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Author Topic: LAUNCH ALERT  (Read 739 times)

Berolzheimer

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LAUNCH ALERT
« on: December 05, 2007, 05:57:41 pm »

LAUNCH ALERT

Brian Webb
Ventura County, California
kd6nrp@earthlink.net
http://www.spacearchive.info

2007 December 4 (Tuesday) 19:35 PST
------------------------------------------------------------ ----------

WEDNESDAY VANDENBERG LAUNCH

A Delta II rocket carrying Italy's COSMO-2 Earth imaging satellite
is scheduled for launch from Vandenberg AFB tomorrow night. The
Delta is set to lift-off from Space Launch Complex 2-West at 18:31:39
PST, the start of a 1-second launch window.

Following lift-off, the Delta II will begin turning toward the south
and follow a flight azimuth (heading) of 196?. Several minutes later
the rocket insert COSMO-2 into a 100 x 348 nautical mile (185 x 645
km) polar orbit inclined 97.80? to the equator.

A launch weather forecast issued this morning by the 30th Weather
Squadron called for a 20% probability of violating weather
constraints due to winds. The forecast also predicted 2/8ths cloud
cover from cirrus between 30,000 and 35,000 feet. In other words,
the weather was predicted to be quite good.

In the event the launch is scrubbed, other launch opportunities will
occur for several days with the brief launch window opening about
0.7-seconds earlier each day. Although a launch opportunity occurs
Thursday night, the Air Force estimated the probability of violating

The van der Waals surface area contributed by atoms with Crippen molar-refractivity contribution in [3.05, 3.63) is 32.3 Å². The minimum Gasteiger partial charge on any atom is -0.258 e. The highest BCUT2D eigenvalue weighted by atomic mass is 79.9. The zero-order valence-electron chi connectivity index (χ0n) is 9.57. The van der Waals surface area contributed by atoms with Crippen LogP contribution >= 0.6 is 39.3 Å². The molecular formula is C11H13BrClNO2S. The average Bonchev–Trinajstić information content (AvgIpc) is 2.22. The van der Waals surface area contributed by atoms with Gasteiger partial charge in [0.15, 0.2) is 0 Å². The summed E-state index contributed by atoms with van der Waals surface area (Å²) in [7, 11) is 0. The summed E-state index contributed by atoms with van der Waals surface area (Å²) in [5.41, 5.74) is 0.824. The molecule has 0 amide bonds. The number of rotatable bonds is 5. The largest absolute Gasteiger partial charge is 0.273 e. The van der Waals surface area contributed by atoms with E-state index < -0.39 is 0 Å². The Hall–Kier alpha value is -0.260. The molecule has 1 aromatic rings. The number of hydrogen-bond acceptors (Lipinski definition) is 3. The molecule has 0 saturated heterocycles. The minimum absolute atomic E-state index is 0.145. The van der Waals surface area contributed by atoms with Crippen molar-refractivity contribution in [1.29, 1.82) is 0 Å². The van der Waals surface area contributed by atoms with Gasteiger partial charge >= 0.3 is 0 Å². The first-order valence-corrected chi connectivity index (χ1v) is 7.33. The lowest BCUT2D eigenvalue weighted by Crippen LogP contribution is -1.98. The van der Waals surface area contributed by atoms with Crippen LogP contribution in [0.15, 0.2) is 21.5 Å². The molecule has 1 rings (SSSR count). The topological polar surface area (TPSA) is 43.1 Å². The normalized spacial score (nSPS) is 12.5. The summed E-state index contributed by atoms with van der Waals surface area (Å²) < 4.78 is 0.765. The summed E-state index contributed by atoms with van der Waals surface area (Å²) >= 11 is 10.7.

launch constraints at that time at 80% due to thick clouds and 40%
due to precipitation.

Liftoff occurs after nightfall. If the weather is clear, the launch
should be visible to the naked eye from at least as far away as San
Francisco, Sacramento, the Sierras, and San Diego. During the first
minute of flight, the Delta will be a bright orange thanks to the
bright orange flames of the four solid rocket motors strapped around
the first stage for extra thrust.

Once the solid motors burnout, the liquid fuel, first stage main
engine will continue to burn and the Delta will resemble a moving
white star.

While liftoff occurs too long after sunset for the rocket's exhaust
to catch the Sun's rays, observers at dark locations may still see the
main engine's ghostly exhaust plume during the later portion of the
first stage burn.

Few photos of the exhaust plume from Delta II night launches exist. If
you have a digital camera, you can try to record this unusual
phenomenon by placing your camera on a tripod, using a 50 to 100mm
lens, and employing these settings:

ISO: 1600

Noise Reduction: On

f/ Stop: 2.8

Exposure: 1/8, 1/4, 1/2, 1, 2, and 4 seconds

------------------------------------------------------------ ----------

Copyright ? 2007 Brian Webb. All rights reserved. This newsletter may
be distributed in its entirety without restriction. Excerpts may not
be reprinted or posted elsewhere without prior permission.
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mgod

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Re: LAUNCH ALERT
« Reply #1 on: December 05, 2007, 09:35:58 pm »

Nothing visible from Silver Lake with a complete western view. Bad air tonight though. Hazy and damp.

DS
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studiojimi

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Re: LAUNCH ALERT
« Reply #2 on: December 06, 2007, 01:30:15 am »

i was thinking i'd at least hear the sonic boom while i was swimming bout that timeindex.php/fa/6896/0/
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